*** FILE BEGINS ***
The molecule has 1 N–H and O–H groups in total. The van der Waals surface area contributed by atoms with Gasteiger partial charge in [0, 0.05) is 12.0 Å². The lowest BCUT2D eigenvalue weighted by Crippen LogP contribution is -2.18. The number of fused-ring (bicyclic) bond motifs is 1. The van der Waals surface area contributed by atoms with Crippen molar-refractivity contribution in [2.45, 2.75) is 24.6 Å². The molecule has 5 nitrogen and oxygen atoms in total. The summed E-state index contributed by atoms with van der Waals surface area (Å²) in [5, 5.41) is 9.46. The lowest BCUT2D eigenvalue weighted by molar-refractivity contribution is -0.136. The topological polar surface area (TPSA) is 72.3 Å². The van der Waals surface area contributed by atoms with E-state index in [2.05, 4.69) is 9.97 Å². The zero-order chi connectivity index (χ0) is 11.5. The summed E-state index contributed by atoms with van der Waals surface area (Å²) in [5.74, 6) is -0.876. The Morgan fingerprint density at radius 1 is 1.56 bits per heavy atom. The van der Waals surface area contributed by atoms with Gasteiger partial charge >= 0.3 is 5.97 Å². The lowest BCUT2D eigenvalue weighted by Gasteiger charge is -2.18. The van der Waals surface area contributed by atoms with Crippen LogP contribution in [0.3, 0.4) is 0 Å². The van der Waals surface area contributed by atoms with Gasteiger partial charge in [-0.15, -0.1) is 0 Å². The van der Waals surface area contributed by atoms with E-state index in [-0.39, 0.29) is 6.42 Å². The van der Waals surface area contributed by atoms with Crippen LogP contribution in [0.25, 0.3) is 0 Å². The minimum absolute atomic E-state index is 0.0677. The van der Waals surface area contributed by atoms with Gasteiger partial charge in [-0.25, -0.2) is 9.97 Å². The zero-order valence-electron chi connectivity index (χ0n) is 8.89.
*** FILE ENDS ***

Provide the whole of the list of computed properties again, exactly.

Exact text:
The molecule has 1 N–H and O–H groups in total. The van der Waals surface area contributed by atoms with Gasteiger partial charge in [0, 0.05) is 12.0 Å². The lowest BCUT2D eigenvalue weighted by Crippen LogP contribution is -2.18. The number of fused-ring (bicyclic) bond motifs is 1. The van der Waals surface area contributed by atoms with Crippen molar-refractivity contribution in [2.45, 2.75) is 24.6 Å². The molecule has 5 nitrogen and oxygen atoms in total. The summed E-state index contributed by atoms with van der Waals surface area (Å²) in [5, 5.41) is 9.46. The lowest BCUT2D eigenvalue weighted by molar-refractivity contribution is -0.136. The topological polar surface area (TPSA) is 72.3 Å². The van der Waals surface area contributed by atoms with E-state index in [2.05, 4.69) is 9.97 Å². The zero-order chi connectivity index (χ0) is 11.5. The summed E-state index contributed by atoms with van der Waals surface area (Å²) in [5.74, 6) is -0.876. The Morgan fingerprint density at radius 1 is 1.56 bits per heavy atom. The van der Waals surface area contributed by atoms with Gasteiger partial charge >= 0.3 is 5.97 Å². The lowest BCUT2D eigenvalue weighted by Gasteiger charge is -2.18. The van der Waals surface area contributed by atoms with Crippen LogP contribution in [0.3, 0.4) is 0 Å². The van der Waals surface area contributed by atoms with Gasteiger partial charge in [-0.15, -0.1) is 0 Å². The van der Waals surface area contributed by atoms with E-state index in [-0.39, 0.29) is 6.42 Å². The van der Waals surface area contributed by atoms with Crippen LogP contribution in [0.25, 0.3) is 0 Å². The minimum absolute atomic E-state index is 0.0677. The van der Waals surface area contributed by atoms with Gasteiger partial charge in [-0.25, -0.2) is 9.97 Å². The zero-order valence-electron chi connectivity index (χ0n) is 8.89.